Osteoporosis

Osteoporosis (porous bones) is a disease that effects 1 in 3 women and 1 in 12 men.
In normal bone cells are constantly being produced to replace the dying cells. This is normally a balanced process called bone turnover.

In osteoporosis the rate of bone cell growth is reduced whilst decay remains high. This reduces the bone density which in turn increases the risk of fracture. Risk factors include a family history, poor nutrition, low levels of exercise in youth.

Osteoporosis


PREVENTION
There are many changes that can be made to improve bone density. During childhood, adolescence and young adulthood, bone cells are being produced rapidly and bone strength is at its greatest. These changes should begin in childhood to maximise bone density and continue through to later life to maintain it this density. Your skeleton like your entire body never stops adapting, so stressing your skeleton tells it to become stronger.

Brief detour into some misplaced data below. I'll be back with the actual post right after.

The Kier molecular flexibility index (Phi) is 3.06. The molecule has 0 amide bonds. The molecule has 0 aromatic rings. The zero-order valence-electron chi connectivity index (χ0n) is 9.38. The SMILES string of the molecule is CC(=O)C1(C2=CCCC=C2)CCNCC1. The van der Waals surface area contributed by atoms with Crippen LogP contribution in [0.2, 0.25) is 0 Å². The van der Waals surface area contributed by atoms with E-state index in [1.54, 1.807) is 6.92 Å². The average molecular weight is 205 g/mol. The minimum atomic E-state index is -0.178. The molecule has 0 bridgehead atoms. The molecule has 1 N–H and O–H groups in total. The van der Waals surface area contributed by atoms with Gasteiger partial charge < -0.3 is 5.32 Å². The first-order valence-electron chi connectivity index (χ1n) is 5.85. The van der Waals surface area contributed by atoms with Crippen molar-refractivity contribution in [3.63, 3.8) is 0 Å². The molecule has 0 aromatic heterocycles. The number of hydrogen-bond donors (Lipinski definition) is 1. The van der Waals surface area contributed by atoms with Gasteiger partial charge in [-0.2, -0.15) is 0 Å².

TREATMENT
Eat and drink a healthy well-balanced diet rich in calcium. A daily intake of 700mg – 800mg for adults. Vitamin D is also required to increase the body’s absorption of calcium. Participate in regular exercise especially weight bearing (on your feet) exercise such as running, aerobics or tennis. 3 times per week for a 40 minute session is enough. Medications are available from your GP. Smoking has a toxic effect on bone and may cause an earlier menopause in women Reduce alcohol consumption (weekly units of 28 for men and 21 for women). Excessive consumption of alcohol reduces new bone cell growth.

 

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